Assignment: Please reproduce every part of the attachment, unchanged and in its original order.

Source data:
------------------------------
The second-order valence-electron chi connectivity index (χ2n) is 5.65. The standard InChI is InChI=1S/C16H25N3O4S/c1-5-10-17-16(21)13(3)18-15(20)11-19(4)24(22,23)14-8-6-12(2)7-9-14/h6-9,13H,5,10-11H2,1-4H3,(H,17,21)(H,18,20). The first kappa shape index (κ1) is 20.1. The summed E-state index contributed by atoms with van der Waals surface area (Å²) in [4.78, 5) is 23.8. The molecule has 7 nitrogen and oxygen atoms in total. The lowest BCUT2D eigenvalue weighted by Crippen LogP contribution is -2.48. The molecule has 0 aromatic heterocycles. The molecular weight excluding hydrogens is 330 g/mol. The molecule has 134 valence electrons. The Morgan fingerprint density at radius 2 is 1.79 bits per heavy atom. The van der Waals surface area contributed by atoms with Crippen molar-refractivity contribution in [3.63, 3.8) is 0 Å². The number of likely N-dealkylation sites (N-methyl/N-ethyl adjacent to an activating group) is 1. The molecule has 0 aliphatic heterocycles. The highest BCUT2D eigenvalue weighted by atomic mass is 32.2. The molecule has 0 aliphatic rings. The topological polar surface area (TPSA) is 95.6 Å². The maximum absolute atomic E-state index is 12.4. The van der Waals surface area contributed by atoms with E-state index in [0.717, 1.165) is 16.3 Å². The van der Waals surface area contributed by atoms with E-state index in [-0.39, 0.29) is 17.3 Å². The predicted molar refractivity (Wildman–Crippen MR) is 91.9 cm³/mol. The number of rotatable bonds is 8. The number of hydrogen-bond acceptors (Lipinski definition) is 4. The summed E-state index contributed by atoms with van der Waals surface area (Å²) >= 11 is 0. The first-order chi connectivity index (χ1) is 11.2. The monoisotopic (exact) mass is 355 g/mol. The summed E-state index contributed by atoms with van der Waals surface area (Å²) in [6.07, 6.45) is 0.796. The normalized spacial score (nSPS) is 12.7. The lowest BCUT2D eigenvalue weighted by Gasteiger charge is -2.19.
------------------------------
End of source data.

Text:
The second-order valence-electron chi connectivity index (χ2n) is 5.65. The standard InChI is InChI=1S/C16H25N3O4S/c1-5-10-17-16(21)13(3)18-15(20)11-19(4)24(22,23)14-8-6-12(2)7-9-14/h6-9,13H,5,10-11H2,1-4H3,(H,17,21)(H,18,20). The first kappa shape index (κ1) is 20.1. The summed E-state index contributed by atoms with van der Waals surface area (Å²) in [4.78, 5) is 23.8. The molecule has 7 nitrogen and oxygen atoms in total. The lowest BCUT2D eigenvalue weighted by Crippen LogP contribution is -2.48. The molecule has 0 aromatic heterocycles. The molecular weight excluding hydrogens is 330 g/mol. The molecule has 134 valence electrons. The Morgan fingerprint density at radius 2 is 1.79 bits per heavy atom. The van der Waals surface area contributed by atoms with Crippen molar-refractivity contribution in [3.63, 3.8) is 0 Å². The number of likely N-dealkylation sites (N-methyl/N-ethyl adjacent to an activating group) is 1. The molecule has 0 aliphatic heterocycles. The highest BCUT2D eigenvalue weighted by atomic mass is 32.2. The molecule has 0 aliphatic rings. The topological polar surface area (TPSA) is 95.6 Å². The maximum absolute atomic E-state index is 12.4. The van der Waals surface area contributed by atoms with E-state index in [0.717, 1.165) is 16.3 Å². The van der Waals surface area contributed by atoms with E-state index in [-0.39, 0.29) is 17.3 Å². The predicted molar refractivity (Wildman–Crippen MR) is 91.9 cm³/mol. The number of rotatable bonds is 8. The number of hydrogen-bond acceptors (Lipinski definition) is 4. The summed E-state index contributed by atoms with van der Waals surface area (Å²) >= 11 is 0. The first-order chi connectivity index (χ1) is 11.2. The monoisotopic (exact) mass is 355 g/mol. The summed E-state index contributed by atoms with van der Waals surface area (Å²) in [6.07, 6.45) is 0.796. The normalized spacial score (nSPS) is 12.7. The lowest BCUT2D eigenvalue weighted by Gasteiger charge is -2.19.